Konrad Becker on Sat, 2 Nov 2002 17:28:01 +0100 (CET)

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[Nettime-bold] Tactical Reality and Cultural Intelligence

[introduction to the cultural intelligence manual "Tactical Reality
Dictionary" ---> http://www.autonomedia.org/tacticalreality/  -  K]





"What is this?" Samuel Morse

Culture and Technologies of Control 

Culture is not just the expression of individual interests and
orientations, manifested in groups according to rules and habits but it
offers identification with a system of values. The construction of
cultural memory and establishing a symbolic order through setting up
mental and ideological spaces is a traditional practice of cultural
engineering; symbolic scenarios generate reality by mediating an
implicit political narrative and logic. Maps of the world radiating an
aura of objectivity and marking out the ways of life are exploited as
cognitive tools. An image of the world as simulation or map of reality
can be highly inductive and that explains the investment in cultural
representation. From historiography to education, perception is
influenced by mental scenarios that establish the symbolic order.
According to Edward Bernays, a pioneer of modern public relations, the
only difference between education and propaganda is the point of view.
"The advocacy of what we believe in is education. The advocacy of what
we don't believe is propaganda." The development in electronic
communication and digital media allows for a global telepresence of
values and behavioral norms and provides increasing possibilities of
controlling public opinion by accelerating the flow of persuasive
communication. Information is increasingly indistinguishable from
propaganda, defined as "the manipulation of symbols as a means of
influencing attitudes". Whoever controls the metaphors controls thought.

The ubiquitous flow of information is too fast to absorb and creating
value in the economy of attention includes the artful use of directing
perception to a certain area, to put some aspects in the spotlight in
order to leave others in the dark. The increasing focus of attention on
the spectacle makes everything disappear that is not within the
predefined event horizon. Infosphere manipulation is also implemented
through profound penetration of the communications landscape by agents
of influence. Large scale operations to manage public opinion, to evoke
psychological guiding motivations and to engineer consent or influence
policy making have not been exclusive to the 20th century. Evidence of
fictitious cultural reconstruction is abundant in the Middle Ages;
recent findings on the magnitude of forgeries, the large scale faking of
genealogies, official documents and codices attracted broad attention
and media interest. In 12th century Europe in particular, pseudo
historical documents were widely employed as tools of political
legitimacy and psychological manipulation. According to some
conservative estimates, the majority of all documents of this period
were fictitious. With hindsight, whole empires could turn out to be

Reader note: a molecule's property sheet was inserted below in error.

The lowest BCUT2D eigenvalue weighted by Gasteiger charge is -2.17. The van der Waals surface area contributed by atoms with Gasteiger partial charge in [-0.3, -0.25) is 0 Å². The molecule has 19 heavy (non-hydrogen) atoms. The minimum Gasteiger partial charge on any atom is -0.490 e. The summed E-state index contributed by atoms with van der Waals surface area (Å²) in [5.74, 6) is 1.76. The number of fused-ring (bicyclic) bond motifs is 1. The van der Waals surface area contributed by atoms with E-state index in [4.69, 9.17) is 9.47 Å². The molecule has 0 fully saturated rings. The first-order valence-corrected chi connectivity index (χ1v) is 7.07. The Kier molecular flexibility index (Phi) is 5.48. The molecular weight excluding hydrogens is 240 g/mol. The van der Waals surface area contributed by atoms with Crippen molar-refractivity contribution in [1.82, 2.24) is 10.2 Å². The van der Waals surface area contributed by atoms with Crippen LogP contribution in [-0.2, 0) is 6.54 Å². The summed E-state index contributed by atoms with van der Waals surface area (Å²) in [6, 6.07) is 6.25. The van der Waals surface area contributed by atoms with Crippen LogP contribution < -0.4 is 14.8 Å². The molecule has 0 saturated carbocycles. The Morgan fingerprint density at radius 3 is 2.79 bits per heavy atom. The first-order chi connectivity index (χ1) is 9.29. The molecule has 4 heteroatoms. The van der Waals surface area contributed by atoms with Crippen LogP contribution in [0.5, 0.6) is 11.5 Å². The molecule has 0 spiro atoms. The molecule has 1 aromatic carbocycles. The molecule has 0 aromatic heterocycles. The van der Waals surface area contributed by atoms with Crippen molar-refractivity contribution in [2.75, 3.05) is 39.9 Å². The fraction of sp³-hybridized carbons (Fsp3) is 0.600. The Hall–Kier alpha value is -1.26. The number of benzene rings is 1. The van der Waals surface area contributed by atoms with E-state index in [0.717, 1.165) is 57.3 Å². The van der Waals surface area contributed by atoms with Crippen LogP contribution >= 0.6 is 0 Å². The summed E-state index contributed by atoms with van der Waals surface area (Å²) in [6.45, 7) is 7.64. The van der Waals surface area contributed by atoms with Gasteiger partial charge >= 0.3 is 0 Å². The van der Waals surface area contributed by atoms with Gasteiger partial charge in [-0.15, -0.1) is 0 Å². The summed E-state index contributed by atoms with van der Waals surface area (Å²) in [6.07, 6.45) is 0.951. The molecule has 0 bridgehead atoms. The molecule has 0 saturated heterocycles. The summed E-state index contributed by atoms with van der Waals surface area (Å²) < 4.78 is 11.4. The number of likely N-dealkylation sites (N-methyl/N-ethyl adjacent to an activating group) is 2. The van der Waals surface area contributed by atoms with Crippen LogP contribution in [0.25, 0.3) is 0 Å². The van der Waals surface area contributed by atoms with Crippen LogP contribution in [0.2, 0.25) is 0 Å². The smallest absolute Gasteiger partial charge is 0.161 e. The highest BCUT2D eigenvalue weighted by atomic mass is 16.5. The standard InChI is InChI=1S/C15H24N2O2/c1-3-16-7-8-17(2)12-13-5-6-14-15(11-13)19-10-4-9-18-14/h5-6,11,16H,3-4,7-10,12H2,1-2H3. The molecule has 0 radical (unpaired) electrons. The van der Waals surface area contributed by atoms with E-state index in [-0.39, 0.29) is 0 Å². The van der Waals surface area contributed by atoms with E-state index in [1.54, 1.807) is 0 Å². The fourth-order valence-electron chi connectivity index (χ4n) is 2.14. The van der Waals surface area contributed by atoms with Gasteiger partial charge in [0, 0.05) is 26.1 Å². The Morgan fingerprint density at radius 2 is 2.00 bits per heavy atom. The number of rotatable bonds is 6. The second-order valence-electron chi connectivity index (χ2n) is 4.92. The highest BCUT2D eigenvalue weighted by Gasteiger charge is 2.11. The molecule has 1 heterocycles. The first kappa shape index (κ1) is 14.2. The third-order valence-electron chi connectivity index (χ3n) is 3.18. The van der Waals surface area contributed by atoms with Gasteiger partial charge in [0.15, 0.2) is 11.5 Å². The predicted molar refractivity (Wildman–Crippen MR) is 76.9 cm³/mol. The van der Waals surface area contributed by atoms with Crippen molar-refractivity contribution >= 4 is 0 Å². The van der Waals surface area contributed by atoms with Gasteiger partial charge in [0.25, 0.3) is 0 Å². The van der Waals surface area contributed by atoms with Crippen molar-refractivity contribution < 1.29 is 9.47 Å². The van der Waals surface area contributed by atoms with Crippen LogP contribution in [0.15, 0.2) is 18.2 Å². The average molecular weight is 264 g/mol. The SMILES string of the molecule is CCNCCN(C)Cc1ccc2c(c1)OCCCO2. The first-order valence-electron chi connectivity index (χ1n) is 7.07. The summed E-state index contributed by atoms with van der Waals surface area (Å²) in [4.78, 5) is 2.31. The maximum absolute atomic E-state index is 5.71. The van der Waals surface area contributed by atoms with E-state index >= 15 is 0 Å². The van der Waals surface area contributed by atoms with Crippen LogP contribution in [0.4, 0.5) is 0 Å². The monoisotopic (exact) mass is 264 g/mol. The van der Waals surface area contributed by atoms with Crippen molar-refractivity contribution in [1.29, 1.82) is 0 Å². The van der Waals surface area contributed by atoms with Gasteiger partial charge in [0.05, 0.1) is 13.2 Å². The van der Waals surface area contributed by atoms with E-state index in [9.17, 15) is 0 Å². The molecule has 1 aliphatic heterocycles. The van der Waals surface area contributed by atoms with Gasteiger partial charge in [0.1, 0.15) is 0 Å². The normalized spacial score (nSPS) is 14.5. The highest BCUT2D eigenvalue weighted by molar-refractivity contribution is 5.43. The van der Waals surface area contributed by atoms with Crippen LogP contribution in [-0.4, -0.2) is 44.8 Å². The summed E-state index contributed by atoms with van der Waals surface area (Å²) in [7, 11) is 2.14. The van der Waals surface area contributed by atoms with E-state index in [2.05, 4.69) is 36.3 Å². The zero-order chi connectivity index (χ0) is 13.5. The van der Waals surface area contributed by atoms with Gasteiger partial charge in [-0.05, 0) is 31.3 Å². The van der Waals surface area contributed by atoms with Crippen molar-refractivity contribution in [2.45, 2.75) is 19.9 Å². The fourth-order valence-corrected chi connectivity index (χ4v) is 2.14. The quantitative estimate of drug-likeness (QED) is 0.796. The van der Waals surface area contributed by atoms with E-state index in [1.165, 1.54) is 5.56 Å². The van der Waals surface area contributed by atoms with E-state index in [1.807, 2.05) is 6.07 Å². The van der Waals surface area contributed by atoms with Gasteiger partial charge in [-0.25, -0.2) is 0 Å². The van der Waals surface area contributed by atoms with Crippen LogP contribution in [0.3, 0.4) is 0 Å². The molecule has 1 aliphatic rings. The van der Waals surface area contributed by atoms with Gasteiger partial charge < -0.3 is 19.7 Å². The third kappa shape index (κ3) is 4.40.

products of cultural engineering. Moreover, writers such as Martin
Bernal, author of "The Fabrication of Ancient Greece", have clearly
demonstrated to what extent cultural propaganda and historical
disinformation is contained in the work of European scholars. On the
basis of racist ideas and a hidden political agenda historic scenarios
were fabricated and cultural trajectories distorted in order to support
the ideological hegemony of certain European elites. 

The increasing informatization of society and economy is also the source
of a growing relevance of culture, the cultural software in the
psycho-political structure of influence. During the so-called cold war,
too, issues of cultural hegemony were of importance. In publications
such as "The Cultural Cold War" and "How America stole the Avant-garde"
Frances Stonor Saunders and Serge Guilbaud offer a behind-the-scenes
view of the cultural propaganda machine and provide a sense of the
extravagance with which this mission was carried out. Interestingly
there were specifically efforts to support progressive and liberal
positions as bridge head against the "communist threat". If one chooses
to believe some contemporary investigative historical analyses, it seems
that there was hardly a major western progressive cultural magazine in
the Fifties and Sixties that would not have been founded or supported by
a cover organization of intelligence services or infiltrated by such
agencies. In the light of this, the claim made by Cuba at the UNESCO
world conference in Havana 1998, according to which culture is the
"weapon of the 21st century" does not seem unfounded. 

Information Peacekeeping has been described as the "purest form of war"
in the extensive military literature on information war. From cold war
to code war, the construction of myths, with the intention of
harmonizing subjective experience of the environment, is used for
integration and motivation in conflict management. While "intelligence"
is often characterized as the virtual substitute of violence in the
information society, Information Peacekeeping, the control of the
psycho-cultural parameters through the subliminal power of definition in
intermediation and interpretation is considered the most modern form of

Disinformation Society

It is a boom time for intelligence agencies, not only state but private
intelligence. Mass-surveillance, dataveillance, and information
processing has grown into a major intelligence industry. While state
intelligence is protected by secrecy in the interest of national
security, prohibitive fees and large payments affordable by corporations
only, guard access to economic intelligence. 

Corporations, consumers of economic intelligence, routinely advance the
merging of editorial information with corporate public relations in the
media. The agenda of privately accumulated capital is further supported